After Frank Lampard revealed Ben Chilwell and Thiago Silva are in the squad for tonight’s Carabao Cup tie against Barnsley, we look back at a selection of Chelsea legends who took their first steps for the club in the League Cup.
With English football’s secondary cup competition traditionally kicking off in the early weeks of the season, it has often provided an opportunity for managers to give new signings an early run-out for the Blues or, in some cases, call upon a player from the Academy to make the leap to first-team football.
Last season was certainly a case of the latter, as Frank Lampard handed debuts to no fewer than four players for our third-round tie against Grimsby Town. He was rewarded by assured performances from each of them and a handsome 7-1 victory to boot.
Several managers prior to Super Frank took a similar viewpoint over the years – and their decision to blood precocious young talents paid off big time in some instances.
Of course, perhaps the most famous of them all was John Terry, who came on in the 86th minute of a third-round tie against Aston Villa that was all but wrapped up, after Gianluca Vialli completed his hat-trick to make it 4-1.
JT would have been forgiven for thinking he was going to have a nice, gentle introduction to first-team football – and then Dennis Wise inexplicably two-footed Darren Byfield 60 seconds later, earning himself a red card and sparking a melee!
In the 1960s, several members of our beloved cup-winning sides of the Seventies were given their first chance at senior football in this competition, including the man dubbed the King of Stamford Bridge.
Peter Osgood marked his maiden appearance with a brace against Workington Town, the first goals of the tally of 150 he notched for Chelsea as he became one of the most beloved players in our history.
Ossie’s debut came in the same campaign that we first lifted the League Cup, and he wasn’t the only young debutant that season. Johnny Boyle was entrusted in the first leg of the semi-final against Aston Villa, and he duly repaid Tommy Docherty’s faith by smashing in the winner late on in a five-goal thriller.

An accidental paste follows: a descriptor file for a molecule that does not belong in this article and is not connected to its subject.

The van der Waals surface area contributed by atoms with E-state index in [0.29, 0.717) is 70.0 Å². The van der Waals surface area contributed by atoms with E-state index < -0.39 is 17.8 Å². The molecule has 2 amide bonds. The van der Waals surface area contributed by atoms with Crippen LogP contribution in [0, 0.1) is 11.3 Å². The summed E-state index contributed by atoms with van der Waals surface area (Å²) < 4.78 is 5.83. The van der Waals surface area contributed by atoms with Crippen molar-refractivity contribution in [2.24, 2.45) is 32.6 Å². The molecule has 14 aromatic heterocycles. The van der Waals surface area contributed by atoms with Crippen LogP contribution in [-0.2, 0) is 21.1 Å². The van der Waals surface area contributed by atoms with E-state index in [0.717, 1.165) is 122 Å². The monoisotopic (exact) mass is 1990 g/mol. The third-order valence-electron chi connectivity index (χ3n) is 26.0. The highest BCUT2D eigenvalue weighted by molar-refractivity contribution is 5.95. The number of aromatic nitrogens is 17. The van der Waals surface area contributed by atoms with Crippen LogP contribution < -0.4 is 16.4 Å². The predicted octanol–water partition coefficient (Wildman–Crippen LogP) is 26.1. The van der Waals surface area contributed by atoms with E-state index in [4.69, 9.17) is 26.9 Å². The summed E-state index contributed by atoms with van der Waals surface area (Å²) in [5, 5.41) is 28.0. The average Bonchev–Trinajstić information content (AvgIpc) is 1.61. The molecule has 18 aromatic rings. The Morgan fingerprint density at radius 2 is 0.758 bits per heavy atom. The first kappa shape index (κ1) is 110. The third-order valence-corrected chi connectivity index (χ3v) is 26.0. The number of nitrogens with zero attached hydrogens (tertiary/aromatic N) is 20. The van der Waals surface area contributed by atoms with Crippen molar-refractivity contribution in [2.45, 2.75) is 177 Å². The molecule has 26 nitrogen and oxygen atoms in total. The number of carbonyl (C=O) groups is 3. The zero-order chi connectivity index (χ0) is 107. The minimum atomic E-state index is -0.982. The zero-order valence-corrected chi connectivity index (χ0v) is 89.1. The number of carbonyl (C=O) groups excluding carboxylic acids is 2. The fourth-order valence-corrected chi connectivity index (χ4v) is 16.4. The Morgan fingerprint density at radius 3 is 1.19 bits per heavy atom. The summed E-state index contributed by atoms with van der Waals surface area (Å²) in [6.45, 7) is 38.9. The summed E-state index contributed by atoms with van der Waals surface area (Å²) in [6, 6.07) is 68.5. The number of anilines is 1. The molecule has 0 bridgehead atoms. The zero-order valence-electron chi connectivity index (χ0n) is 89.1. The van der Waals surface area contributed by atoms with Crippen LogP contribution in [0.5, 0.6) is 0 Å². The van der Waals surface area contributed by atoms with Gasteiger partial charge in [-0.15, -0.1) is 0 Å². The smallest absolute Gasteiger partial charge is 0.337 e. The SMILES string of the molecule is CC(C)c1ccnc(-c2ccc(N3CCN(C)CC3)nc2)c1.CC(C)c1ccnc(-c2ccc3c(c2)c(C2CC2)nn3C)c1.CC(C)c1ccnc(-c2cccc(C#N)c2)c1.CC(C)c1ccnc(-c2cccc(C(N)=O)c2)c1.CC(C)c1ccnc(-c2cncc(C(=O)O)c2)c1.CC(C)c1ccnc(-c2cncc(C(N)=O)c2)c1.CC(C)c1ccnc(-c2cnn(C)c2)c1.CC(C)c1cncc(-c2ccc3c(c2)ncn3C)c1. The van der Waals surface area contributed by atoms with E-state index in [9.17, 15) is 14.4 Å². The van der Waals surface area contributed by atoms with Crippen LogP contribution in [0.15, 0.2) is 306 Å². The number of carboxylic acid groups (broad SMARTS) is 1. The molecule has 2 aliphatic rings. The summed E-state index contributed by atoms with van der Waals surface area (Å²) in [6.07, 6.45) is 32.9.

John Hollins was another who started out in the League Cup, making the first of 592 appearances for the Blues in 1963 against Swindon Town. Marvin Hinton debuted in that same game, having joined from Charlton, and Ian Hutchinson, another signing, got his first Chelsea chance in the competition in 1968.
To many readers of this website and viewers of Matchday Live, Pat Nevin is simply a Scottish pundit who once played for Chelsea. However, to an older vintage of Blues followers, he is one of the most dazzling wingers to ever play the game, a reason why we call it the beautiful game. Those who braved a League Cup tie with Gillingham in 1983 were lucky enough to see Wee Pat take his first twinkle-toed steps as a Blue.
At the other end of the scale, Branislav Ivanovic – who we could be reunited with this weekend, following his move to West Brom – has never been described as ‘delicate’ in any way. Brute force and directness were the Branner way, although we had to wait nine months after he’d signed from Lokomotiv Moscow to finally see him in action, in a League Cup win over Portsmouth in 2008.
And while this might be stretching the term ‘legend’ somewhat, given he only played 27 games for Chelsea, but Frode Grodas made his first Chelsea appearance in a 3-1 home defeat against Blackpool in this competition. He ended the season between the sticks for our FA Cup final win over Middlesbrough, though, becoming only the second goalkeeper to achieve that feat for Chelsea and still one of only five keepers to do so as a Blue.
Lastly, it’s not only players who have started an impressive Chelsea legacy in the League Cup. Vialli, mentioned earlier for his hat-trick against Aston Villa, took over from Ruud Gullit as player-manager in 1998 – and his first game was the small matter of a semi-final, second leg against Arsenal. The players sipped champagne in the dressing room before the game and promptly saw off the Gunners, before going on to win the first of three trophies in the space of six months.